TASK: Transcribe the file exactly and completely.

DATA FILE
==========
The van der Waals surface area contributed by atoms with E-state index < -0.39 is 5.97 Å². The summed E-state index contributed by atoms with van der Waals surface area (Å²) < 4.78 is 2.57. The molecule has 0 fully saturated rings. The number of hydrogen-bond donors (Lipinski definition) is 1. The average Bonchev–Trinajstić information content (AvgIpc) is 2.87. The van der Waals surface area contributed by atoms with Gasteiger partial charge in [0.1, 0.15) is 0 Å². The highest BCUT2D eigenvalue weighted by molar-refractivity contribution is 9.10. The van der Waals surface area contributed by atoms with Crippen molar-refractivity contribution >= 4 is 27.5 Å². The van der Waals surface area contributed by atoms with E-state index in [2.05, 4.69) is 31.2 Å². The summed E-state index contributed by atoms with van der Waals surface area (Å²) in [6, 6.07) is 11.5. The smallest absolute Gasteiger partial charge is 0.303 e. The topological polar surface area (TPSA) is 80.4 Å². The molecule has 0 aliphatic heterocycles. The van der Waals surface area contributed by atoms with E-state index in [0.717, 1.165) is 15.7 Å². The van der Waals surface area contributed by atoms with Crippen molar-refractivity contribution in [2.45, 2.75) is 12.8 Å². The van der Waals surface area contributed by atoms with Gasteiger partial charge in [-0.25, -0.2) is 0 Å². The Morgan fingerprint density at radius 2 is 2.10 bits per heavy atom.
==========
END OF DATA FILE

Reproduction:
The van der Waals surface area contributed by atoms with E-state index < -0.39 is 5.97 Å². The summed E-state index contributed by atoms with van der Waals surface area (Å²) < 4.78 is 2.57. The molecule has 0 fully saturated rings. The number of hydrogen-bond donors (Lipinski definition) is 1. The average Bonchev–Trinajstić information content (AvgIpc) is 2.87. The van der Waals surface area contributed by atoms with Gasteiger partial charge in [0.1, 0.15) is 0 Å². The highest BCUT2D eigenvalue weighted by molar-refractivity contribution is 9.10. The van der Waals surface area contributed by atoms with Crippen molar-refractivity contribution >= 4 is 27.5 Å². The van der Waals surface area contributed by atoms with E-state index in [2.05, 4.69) is 31.2 Å². The summed E-state index contributed by atoms with van der Waals surface area (Å²) in [6, 6.07) is 11.5. The smallest absolute Gasteiger partial charge is 0.303 e. The topological polar surface area (TPSA) is 80.4 Å². The molecule has 0 aliphatic heterocycles. The van der Waals surface area contributed by atoms with E-state index in [0.717, 1.165) is 15.7 Å². The van der Waals surface area contributed by atoms with Crippen molar-refractivity contribution in [2.45, 2.75) is 12.8 Å². The van der Waals surface area contributed by atoms with Gasteiger partial charge in [-0.25, -0.2) is 0 Å². The Morgan fingerprint density at radius 2 is 2.10 bits per heavy atom.